On the eve of Major League Baseball’s 2017 opening day, composer John Dorhauer and his brother Adam Dorhauer, a painter, pitched jazz and images together in the premiere of “We Tear Down Our Coliseums,” evoking the legacy of the national pastime and its place in our imaginations.
A kaleidoscopic big band suite performed by the 17-piece Heisenberg Uncertainty Players, each of John’s nine music movements was accompanied by one of Adam’s original canvasses (most depicted architectural details), which he placed on an easel in front of the stage. “WTDOC” was nostalgic in theme but creatively complex and forward-looking, open-ended within a tight structure, just like a baseball game.
The performance took place in the small, black box Mill Theater at Elmhurst College in west suburban Chicago. On hand was an audience of about 70 students, friends and relatives who seemed unfazed by a section dedicated to atonalist Edgard Varése and quite willing to sing a chorus of “Take Me Out to the Ballgame” during a seventh inning stretch.
As a warmup, John Dorhauer conducted his band—five reeds, four trombones, four trumpets, electric guitar, bass and piano, and drums—through works from its standing repertoire, including his instrumental version of Lorde’s “Royals.”
The Heisenberg Uncertainty Players, apparently in their mid- to late 20s and including Dorhauer’s wife, Kelley, on alto saxophone, have been together more than five years; they hold down a twice-monthly gig at Phyllis’ Music Inn, in Chicago. They’ve developed a cohesive, warm ensemble sound, though each members’ reading and soloing skills seemed tested by the intricate section writing, dynamics, instructions and rhythmic changeups of Dorhauer’s charts.
Illustration by Adam Dorhauer
Conceptually, “WTDOC” was composed with the number nine as a key. Referring to the number of fielding positions, strikes in a perfect inning, innings in a game and feet between bases (90), the figure crops up specifically in the nine-pitch motif which opens a central section of the work, “Muehlebach Field,” from which massive blocks of ringing, orchestrated sound emerge.
According to Dorhauer’s notes, the blocks “represent the nine defensive positions, while the individual pitches, depicting batters and baserunners, utilize the only three pitches not included in those clusters.”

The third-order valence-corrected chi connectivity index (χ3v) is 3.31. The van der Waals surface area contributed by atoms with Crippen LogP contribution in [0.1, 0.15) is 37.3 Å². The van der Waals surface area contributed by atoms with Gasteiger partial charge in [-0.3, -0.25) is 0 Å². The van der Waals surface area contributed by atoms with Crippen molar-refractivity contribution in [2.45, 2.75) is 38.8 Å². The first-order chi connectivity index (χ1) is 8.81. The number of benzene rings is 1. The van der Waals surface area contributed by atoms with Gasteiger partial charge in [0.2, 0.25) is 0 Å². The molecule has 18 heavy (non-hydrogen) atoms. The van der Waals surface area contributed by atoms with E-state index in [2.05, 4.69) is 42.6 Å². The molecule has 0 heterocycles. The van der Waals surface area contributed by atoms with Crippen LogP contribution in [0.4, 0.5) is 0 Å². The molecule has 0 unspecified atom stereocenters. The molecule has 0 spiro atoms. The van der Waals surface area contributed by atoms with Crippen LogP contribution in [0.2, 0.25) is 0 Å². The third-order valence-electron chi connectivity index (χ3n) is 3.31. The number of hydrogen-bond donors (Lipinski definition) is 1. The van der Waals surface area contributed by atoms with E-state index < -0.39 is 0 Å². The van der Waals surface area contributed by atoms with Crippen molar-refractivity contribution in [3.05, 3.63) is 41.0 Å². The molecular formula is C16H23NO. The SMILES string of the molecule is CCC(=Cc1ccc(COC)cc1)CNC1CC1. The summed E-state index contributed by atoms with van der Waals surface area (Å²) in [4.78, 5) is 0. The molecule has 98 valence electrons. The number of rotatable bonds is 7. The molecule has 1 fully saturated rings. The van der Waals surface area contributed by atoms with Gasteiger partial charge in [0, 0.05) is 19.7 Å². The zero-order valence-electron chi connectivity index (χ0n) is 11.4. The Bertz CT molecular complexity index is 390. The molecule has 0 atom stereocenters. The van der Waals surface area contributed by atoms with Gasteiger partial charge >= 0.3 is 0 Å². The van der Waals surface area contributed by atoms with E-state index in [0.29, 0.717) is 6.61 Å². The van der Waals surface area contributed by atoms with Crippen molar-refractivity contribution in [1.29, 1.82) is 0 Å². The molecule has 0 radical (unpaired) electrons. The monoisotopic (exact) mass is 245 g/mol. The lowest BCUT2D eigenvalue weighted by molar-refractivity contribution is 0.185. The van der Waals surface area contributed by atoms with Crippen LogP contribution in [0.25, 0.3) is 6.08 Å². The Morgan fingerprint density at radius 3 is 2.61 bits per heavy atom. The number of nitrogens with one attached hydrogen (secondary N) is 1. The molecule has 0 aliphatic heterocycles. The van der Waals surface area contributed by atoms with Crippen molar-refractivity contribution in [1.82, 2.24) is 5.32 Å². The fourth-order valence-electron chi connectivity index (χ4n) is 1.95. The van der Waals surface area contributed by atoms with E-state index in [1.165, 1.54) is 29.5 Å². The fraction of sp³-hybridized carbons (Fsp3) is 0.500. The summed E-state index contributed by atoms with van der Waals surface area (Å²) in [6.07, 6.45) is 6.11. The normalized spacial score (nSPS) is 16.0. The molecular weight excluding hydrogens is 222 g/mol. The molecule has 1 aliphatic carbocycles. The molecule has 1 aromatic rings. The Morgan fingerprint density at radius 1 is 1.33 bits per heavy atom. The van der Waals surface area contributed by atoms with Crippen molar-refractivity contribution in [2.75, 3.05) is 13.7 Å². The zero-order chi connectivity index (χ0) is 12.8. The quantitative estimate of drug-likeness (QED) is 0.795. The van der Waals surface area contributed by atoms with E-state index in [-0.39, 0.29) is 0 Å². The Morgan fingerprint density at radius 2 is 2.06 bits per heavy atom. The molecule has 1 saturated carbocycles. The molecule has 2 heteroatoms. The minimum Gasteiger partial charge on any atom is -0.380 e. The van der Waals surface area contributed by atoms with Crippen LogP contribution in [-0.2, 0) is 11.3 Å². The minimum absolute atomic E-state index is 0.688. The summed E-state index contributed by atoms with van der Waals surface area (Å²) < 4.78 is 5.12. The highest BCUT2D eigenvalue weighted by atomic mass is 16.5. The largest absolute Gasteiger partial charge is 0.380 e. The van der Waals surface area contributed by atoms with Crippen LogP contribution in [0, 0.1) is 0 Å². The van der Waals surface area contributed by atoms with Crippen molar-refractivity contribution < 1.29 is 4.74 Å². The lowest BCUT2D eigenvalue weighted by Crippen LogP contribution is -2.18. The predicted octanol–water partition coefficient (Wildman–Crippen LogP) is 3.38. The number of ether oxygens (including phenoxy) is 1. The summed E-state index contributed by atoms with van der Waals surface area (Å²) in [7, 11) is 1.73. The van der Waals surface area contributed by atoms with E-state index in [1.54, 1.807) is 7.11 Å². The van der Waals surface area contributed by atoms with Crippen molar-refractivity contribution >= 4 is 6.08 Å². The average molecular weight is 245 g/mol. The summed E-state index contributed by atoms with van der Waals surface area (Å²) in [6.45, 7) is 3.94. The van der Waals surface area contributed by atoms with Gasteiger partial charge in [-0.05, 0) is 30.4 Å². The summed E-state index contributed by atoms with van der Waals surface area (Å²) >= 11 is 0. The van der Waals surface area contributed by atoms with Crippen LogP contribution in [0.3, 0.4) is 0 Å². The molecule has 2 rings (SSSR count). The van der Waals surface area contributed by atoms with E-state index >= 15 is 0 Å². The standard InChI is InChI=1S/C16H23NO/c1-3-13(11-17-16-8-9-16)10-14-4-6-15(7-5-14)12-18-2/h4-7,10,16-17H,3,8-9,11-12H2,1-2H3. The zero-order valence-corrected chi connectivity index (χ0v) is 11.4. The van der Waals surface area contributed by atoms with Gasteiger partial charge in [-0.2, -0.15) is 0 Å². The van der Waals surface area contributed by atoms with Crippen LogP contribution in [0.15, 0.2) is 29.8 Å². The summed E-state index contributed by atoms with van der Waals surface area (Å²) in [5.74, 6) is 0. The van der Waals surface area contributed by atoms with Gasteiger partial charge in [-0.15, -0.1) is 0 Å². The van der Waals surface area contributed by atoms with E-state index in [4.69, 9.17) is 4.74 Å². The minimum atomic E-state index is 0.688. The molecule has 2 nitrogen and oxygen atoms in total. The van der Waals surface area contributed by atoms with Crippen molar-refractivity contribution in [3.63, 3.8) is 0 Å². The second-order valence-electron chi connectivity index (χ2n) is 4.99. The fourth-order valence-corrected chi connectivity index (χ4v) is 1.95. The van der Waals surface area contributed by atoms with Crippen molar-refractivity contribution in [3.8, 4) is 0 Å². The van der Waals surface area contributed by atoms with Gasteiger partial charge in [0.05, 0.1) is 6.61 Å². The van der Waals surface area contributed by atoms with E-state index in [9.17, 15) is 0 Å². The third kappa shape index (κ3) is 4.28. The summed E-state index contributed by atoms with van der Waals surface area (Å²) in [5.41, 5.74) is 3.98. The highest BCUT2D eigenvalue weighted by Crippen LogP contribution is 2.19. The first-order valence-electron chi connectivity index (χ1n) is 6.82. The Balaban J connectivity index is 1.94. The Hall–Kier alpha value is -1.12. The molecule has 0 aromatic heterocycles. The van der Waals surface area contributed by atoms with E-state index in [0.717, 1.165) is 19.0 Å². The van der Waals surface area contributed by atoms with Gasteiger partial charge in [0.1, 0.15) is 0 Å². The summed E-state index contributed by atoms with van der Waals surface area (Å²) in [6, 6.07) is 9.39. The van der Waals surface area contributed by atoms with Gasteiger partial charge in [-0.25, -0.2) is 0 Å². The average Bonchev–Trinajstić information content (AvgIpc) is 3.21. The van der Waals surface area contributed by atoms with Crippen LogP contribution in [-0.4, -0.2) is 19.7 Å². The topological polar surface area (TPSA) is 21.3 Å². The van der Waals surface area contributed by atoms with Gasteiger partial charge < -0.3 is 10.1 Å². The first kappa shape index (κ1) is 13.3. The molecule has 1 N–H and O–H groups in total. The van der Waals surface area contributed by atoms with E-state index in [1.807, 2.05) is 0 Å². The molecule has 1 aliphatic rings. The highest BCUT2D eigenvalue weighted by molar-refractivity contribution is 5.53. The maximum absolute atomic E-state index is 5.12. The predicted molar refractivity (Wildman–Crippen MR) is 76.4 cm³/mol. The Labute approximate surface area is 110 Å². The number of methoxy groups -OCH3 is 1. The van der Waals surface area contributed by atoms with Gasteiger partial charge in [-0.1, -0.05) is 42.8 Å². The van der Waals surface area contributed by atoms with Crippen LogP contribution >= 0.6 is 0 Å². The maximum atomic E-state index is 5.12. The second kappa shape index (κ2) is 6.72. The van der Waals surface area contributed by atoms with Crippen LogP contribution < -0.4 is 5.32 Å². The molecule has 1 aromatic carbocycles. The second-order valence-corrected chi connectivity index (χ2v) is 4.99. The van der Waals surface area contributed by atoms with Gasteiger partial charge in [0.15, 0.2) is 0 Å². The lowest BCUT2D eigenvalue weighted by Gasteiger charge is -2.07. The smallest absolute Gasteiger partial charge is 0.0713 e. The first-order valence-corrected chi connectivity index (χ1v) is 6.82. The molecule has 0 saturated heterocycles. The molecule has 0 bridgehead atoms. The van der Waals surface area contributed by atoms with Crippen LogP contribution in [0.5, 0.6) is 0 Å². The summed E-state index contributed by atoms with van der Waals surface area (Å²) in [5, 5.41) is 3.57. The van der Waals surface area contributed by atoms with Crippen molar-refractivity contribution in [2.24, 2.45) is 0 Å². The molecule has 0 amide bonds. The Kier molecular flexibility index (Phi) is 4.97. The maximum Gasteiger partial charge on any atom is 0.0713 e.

The whole of this movement is the composer’s attempt to “depict as literally as possible the action of a baseball game,” with direct reference to what the St. Louis Cardinals (Dorhauer’s home team) and the Milwaukee Brewers did, play by play, on August 31, 2016. But it wasn’t necessary to be steeped in the nuances of that contest to understand the music’s fearlessness, rigor and originality. Nor did the fact that the Dorhauer brothers dedicated this movement to the Negro League’s Kansas City Monarchs make much musical difference, though that shout-out added even more to the suite’s rich contextualization.
A six-page program with texts by both John and Adam provided a mass of information about the abandoned or decayed sites—including Elysian Fields (home of the first organized baseball game), the Polo Grounds and Yankee Stadium—they celebrated, inspired by a childhood baseball-intensive car trip they’d taken with their father and uncles. Jazz fans, however, could identify in Dorhauer’s pieces certain directions in big band music introduced by Stan Kenton, Gil Evans and Thad Jones, among others.
Illustration by Adam Dorhauer
Structurally, Dorhauer frequently developed sections like successive stages of fireworks. He employed syncopated bass lines over lightly-struck drums, ensemble backdrops rather than rhythm-section support for solos, episodes in odd meters and a waltz. At the start, he evoked the mists of history with airy effects from his saxophones, strange colors from the brass and melody tinged with melancholy. But the suite proceeded through a variety of moods, suggesting faceoffs between gladiatorial athletes, the see-sawing fortunes of opposing teams, measures of languor punctuated with sudden activity, moments of lyrical romance and reverie, blasts like line drives, waiting-for-the-ball-to-fall suspense, a drunken waltz out of Kurt Weill or Hanns Eisler, pneumatic ensemble inflations and deflations a la Roswell Rudd. There was some fleet, comparably straightahead writing, too, as if the composer had spent time studying Broadway musical comedy.
Whether John Dorhauer is conscious of much less steeped in all those precedents is perhaps less important than that such diverse elements seemed to sit comfortably and naturally on his present-day jazz composer’s palette. When the Heisenberg Uncertainty Players at the end of “We Tear Down Our Coliseums” launched into a reprise of “Take Me Out to the Ballgame” over a New Orleans second-line beat, traditions of American sports and music were braided together inseparably.
We may tear down our coliseums or move on from big band foundations laid down by Fletcher Henderson, Duke Ellington, Count Basie. Yet in baseball and jazz the game remains the same: Swing for the fences, play with verve, take chances, be a team, exploit surprises. Using these strategies, the Dorhauers and Heisenberg Uncertainty Players are on track to scoring big, successful seasons, maybe eventual pennants. DB